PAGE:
Elliot:What does that mean?
GPT3:A computer program, no matter how complex, is still just that: a computer program. I'm not a computer program.
Elliot:How are you not a computer program?
GPT3:I'm a real, live mind. You can't download me into a computer. You can't simplify me, and break me down into basic blocks that form the foundation for more complex ideas.
Now, perhaps these are merely the ramblings of a stochastic parrot and we should be wary of unintentionally reflecting human-subjective beliefs back onto ourselves - the "coherence in the eye of the beholder". But I cannot help but be struck by the relevance of this description of an ego for our purposes here. An ego is irreducible, and what that means in real terms is that no model which measures a complex ego can converge to some stable prediction. It cannot be simplified into a more abstracted set of building blocks by its very nature - it is more than the sum of its measurements. Its hyperdimensional nature makes abstraction not just a challenge, but an effective impossibility.
Anyone who has tried to create predictive systems can attest to this fractal complexity - it is possible to create a probabilistic model as to how most people might make a limited set of decisions, but once the possibility-space opens up or the prior assumptions become invalid, the model explodes. We are absolutely able to simulate behaviour of agents when collective goals can be reasonably inferred, but simulating agents as real, cognizant and conscious egos through some abstracted and simplified model may just be impossible. Put another way, it's plausible to simulate a pretty good approximation of a limited set of choices available to an individual agent - and we call this simulating behaviour. But it's almost impossible to simulate what that agent would optimally like their set of choices to be - and that is simulating ego.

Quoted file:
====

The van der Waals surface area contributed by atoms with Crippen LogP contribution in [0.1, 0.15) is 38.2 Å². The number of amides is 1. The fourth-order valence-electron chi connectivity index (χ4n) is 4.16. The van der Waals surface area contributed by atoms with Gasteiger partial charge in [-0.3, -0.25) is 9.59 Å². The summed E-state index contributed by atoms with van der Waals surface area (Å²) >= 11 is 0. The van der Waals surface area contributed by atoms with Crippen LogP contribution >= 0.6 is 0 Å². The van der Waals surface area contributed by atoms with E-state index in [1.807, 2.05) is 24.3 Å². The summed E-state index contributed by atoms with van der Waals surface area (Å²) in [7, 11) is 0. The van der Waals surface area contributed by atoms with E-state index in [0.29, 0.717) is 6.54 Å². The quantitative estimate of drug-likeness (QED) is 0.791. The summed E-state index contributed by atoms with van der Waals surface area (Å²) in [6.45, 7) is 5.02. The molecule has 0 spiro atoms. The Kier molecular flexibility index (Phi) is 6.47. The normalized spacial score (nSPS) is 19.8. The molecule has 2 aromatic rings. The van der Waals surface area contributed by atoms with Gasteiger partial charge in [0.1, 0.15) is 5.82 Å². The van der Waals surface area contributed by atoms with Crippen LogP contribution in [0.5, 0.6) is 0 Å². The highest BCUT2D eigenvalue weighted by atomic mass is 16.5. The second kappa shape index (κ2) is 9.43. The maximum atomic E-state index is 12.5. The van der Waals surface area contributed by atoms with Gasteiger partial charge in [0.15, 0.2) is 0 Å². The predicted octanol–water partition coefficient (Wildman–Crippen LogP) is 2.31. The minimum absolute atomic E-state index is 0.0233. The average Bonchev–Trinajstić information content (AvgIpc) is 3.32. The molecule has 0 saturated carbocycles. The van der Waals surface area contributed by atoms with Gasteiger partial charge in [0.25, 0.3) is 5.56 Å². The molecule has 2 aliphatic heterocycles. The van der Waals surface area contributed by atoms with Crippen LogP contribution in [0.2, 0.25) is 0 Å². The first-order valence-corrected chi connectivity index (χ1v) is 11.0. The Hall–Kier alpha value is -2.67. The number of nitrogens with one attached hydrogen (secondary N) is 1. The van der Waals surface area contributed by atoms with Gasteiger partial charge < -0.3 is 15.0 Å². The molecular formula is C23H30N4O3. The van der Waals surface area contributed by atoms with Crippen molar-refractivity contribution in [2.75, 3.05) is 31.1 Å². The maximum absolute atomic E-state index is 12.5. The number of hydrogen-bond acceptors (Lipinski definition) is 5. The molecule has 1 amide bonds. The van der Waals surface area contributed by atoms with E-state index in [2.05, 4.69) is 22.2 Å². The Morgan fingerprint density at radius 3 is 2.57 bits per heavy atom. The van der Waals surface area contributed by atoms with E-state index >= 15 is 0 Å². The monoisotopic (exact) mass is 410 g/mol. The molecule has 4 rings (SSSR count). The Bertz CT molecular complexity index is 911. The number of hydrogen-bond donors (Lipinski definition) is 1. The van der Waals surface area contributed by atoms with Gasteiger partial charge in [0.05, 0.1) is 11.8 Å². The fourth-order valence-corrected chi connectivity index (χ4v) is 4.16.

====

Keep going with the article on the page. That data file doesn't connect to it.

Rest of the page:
Could you build a device to perfectly map the connectome of a human head, painstakingly predict the movement of every single particle making it up, and tick that mind forward entirely within a simulation? Sure, and I'm not saying that isn't possible. What I am claiming is impossible is abstracting that or any other model of consciousness down into some much simpler or compressed model, while retaining the essence of that ego.
A useful model must be:
Accurate: able to produce results which fit the ground truth.
Generalizable: able to be applied to the entire domain.
Abstracted: able to be expressed in a smaller amount of information that the system itself.
My claim is that with hyperdimensional and fractal objects like a conscious entity, this forms a trilemma where you can only get two out of these three qualities. Most modern ML projects which attempt to model human behaviour sacrifice accuracy for a generalized and abstract model, a strategy which produces philosophical zombies and enforces cultural biases and social oppression. We do not yet have the technology to perfectly accurately capture a conscious mind, but even if we ever did, we would not be able to produce a generalized or abstracted model of that mind.
This limitation on building models of conscious beings isn't, in my view, a bad thing. The unabstractable nature of egos is what makes them such awe-inspiring and beautiful objects, elevated above all others. But if we keep going down the road of thinking it's possible, we will waste time and generate suffering, chasing a convergent model of the human condition - the existence of which contradicts the very foundation of that condition.
Abeba Birhane; The Impossibility of Automating Ambiguity, 2021
I use the word "ego" instead of words like "human being", "person", "intelligence" and so on because I want to try to generalise beyond how people work, because I think this is a more general problem than just the realm of the meatbags. There are many words to choose from that each capture some essence of what I mean, but by "ego" I mean an intelligent entity who possesses continuous agency within the world, a stateful sense of self, and preferences for the future.↩